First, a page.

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ORIGINAL ARTICLE
Year : 2020  |  Volume : 10  |  Issue : 3  |  Page : 254-259

Clinical and radiographic evaluation of results of MTA pulpotomy and laser-assisted MTA pulpotomy


1 Division of Periodontology, Department of Preventive Dental Sciences, College of Dentistry, University of Ha'il, Ha'il, Kingdom of Saudi Arabia
2 Department of Dentistry, Government Doon Medical College, Dehradun, Uttarakhand, India
3 Division of Dental Biomaterials, Department of Restorative Dentistry, College of Dentistry, University of Ha'il, Ha'il, Kingdom of Saudi Arabia
4 Department of Oral Medicine and Radiology, Saraswati Dhanwantari Dental College and Hospital and Post-graduate Research Institute, Parbhani, Maharashtra, India

Correspondence Address:
Dr. Pratyaksha S Panwar
Department of Dentistry, Government Doon Medical College, Dehradun, Uttarakhand
India
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Source of Support: None, Conflict of Interest: None


DOI: 10.4103/sej.sej_139_19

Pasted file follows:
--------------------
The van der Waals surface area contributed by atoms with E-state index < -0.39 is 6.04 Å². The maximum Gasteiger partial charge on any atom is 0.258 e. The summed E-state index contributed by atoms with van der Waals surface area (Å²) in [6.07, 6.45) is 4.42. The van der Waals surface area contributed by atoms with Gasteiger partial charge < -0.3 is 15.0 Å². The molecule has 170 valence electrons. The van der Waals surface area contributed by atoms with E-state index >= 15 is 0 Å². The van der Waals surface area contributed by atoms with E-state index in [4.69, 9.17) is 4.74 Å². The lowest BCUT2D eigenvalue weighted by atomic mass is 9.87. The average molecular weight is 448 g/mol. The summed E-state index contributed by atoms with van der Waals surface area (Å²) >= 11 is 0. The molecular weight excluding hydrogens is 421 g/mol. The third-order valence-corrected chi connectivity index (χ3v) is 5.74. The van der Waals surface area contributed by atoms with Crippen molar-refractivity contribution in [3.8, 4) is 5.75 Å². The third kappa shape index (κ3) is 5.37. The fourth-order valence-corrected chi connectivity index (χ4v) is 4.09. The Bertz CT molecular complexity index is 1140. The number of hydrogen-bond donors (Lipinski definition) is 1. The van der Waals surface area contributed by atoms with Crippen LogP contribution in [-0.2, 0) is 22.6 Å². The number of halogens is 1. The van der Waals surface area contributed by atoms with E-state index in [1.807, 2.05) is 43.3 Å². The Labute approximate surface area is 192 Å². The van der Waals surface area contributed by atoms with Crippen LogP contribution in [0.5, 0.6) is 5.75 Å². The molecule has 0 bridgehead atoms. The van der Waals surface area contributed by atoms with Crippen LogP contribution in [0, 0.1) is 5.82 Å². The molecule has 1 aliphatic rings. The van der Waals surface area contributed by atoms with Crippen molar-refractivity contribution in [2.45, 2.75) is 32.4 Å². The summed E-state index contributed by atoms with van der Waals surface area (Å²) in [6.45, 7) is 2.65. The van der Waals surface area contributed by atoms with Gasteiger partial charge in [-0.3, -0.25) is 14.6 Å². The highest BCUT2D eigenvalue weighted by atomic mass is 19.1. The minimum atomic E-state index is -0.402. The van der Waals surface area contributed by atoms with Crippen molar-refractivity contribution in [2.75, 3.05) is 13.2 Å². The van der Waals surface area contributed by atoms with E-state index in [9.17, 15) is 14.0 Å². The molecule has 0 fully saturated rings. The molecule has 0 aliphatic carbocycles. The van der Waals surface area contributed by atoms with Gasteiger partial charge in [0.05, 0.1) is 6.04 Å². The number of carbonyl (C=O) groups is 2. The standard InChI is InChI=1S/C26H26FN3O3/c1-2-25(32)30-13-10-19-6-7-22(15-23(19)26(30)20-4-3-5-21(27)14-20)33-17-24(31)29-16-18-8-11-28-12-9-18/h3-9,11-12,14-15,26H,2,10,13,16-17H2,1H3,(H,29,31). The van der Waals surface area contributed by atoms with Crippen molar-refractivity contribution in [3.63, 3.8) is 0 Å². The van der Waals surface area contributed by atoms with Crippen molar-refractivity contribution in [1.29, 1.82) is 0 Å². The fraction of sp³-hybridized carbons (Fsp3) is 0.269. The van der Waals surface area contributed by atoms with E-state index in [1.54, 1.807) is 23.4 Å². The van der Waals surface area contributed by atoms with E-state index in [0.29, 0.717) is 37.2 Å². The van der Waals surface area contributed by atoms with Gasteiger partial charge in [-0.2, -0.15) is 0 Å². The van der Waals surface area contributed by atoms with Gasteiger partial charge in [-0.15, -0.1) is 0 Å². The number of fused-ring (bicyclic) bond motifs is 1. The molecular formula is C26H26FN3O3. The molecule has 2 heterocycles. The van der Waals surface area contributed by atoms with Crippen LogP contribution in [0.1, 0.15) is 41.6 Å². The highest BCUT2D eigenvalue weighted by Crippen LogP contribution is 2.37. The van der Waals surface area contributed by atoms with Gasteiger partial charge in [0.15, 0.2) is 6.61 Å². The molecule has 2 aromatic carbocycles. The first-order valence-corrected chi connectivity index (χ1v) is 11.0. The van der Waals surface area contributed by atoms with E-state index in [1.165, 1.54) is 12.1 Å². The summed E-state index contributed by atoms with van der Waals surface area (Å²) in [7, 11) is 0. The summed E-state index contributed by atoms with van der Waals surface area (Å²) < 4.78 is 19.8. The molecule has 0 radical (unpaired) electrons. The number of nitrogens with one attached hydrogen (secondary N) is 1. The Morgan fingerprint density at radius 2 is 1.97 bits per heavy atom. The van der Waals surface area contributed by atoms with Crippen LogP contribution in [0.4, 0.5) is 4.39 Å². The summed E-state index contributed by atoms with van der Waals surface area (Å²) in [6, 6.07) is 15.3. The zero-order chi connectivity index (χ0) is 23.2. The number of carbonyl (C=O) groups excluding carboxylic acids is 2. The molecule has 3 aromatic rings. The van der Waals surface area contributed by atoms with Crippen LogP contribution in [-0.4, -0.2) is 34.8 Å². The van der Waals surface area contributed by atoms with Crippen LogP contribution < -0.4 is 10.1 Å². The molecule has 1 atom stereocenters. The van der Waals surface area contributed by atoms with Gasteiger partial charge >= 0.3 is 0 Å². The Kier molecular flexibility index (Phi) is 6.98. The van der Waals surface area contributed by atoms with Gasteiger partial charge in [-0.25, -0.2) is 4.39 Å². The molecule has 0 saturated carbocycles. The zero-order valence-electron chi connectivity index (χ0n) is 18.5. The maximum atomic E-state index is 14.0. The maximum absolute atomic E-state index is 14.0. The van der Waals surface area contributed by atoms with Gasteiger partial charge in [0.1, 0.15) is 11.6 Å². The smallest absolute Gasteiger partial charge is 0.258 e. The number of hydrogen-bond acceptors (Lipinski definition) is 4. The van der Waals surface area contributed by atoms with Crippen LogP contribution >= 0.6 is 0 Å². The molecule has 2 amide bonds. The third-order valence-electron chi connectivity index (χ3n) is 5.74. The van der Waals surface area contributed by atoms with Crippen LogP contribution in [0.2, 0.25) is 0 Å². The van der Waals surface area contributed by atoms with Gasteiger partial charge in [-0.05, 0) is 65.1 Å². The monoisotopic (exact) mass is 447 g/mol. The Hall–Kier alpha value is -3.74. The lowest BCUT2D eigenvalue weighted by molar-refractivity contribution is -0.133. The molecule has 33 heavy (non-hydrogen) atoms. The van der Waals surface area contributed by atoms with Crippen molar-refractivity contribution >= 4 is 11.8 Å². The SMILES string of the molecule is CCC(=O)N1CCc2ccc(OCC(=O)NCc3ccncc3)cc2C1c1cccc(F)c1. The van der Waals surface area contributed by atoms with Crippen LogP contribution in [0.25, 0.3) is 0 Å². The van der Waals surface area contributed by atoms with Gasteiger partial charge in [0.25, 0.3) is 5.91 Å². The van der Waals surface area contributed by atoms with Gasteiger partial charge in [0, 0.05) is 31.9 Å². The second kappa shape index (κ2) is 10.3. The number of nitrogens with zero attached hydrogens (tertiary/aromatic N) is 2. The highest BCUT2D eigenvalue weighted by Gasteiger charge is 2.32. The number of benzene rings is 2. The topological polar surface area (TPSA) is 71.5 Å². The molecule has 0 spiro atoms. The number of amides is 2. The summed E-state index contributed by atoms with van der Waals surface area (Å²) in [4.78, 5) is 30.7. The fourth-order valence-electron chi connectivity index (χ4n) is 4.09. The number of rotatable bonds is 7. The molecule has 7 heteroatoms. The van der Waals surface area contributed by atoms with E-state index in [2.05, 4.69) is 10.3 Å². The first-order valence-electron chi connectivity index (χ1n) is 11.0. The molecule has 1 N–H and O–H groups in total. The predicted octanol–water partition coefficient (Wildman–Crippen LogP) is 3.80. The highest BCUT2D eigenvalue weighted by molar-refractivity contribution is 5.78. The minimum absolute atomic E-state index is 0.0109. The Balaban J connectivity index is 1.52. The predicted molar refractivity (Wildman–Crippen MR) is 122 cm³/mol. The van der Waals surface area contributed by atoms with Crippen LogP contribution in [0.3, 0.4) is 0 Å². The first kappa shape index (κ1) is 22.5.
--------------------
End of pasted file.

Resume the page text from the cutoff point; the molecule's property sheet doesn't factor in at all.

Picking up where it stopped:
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Introduction: The present in vivo study was carried out to compare the clinical and radiographic success rates of mineral trioxide aggregate (MTA) pulpotomy and laser-assisted MTA pulpotomy in human primary molars. Materials and Methods: The present study was a randomized clinical trial in design, wherein forty human primary teeth requiring pulpotomy treatment which met the selection criteria (clinical and radiographic) were divided into two groups, Group 1 (n = 20) wherein the pulpotomy was performed with MTA alone and Group 2 (n = 20) wherein laser-assisted pulpotomy was performed with diode laser-assisted MTA (L-MTA). The patients were recalled after 3, 6 and 9 months, respectively, and evaluated clinically and radiographically. Data were analyzed statistically, while P< 0.05 was considered statistically significant. Results: The clinical success rate in the MTA group was 90%, 84.21%, and 88.23% at 3, 6, and 9 months, respectively, with no clinical signs or symptoms reported at the said follow-up visits, while the radiographic success rate was found to be 85%, 84.21%, and 82.3%, respectively. On the contrary, the clinical success rate in the L-MTA group was found to be 95%, 94.74%, and 94.44% at 3, 6, and 9 months, respectively, with the radiographic success rate reported being 90%, 89.47%, and 88.89%, respectively. Conclusion: The combination of diode laser and MTA yielded better clinical and radiographic success rates over the pulpotomy procedures done with the help of MTA alone, thereby, concluding that lasers may be considered as adjuvant alternatives for vital pulp therapy on human primary teeth.


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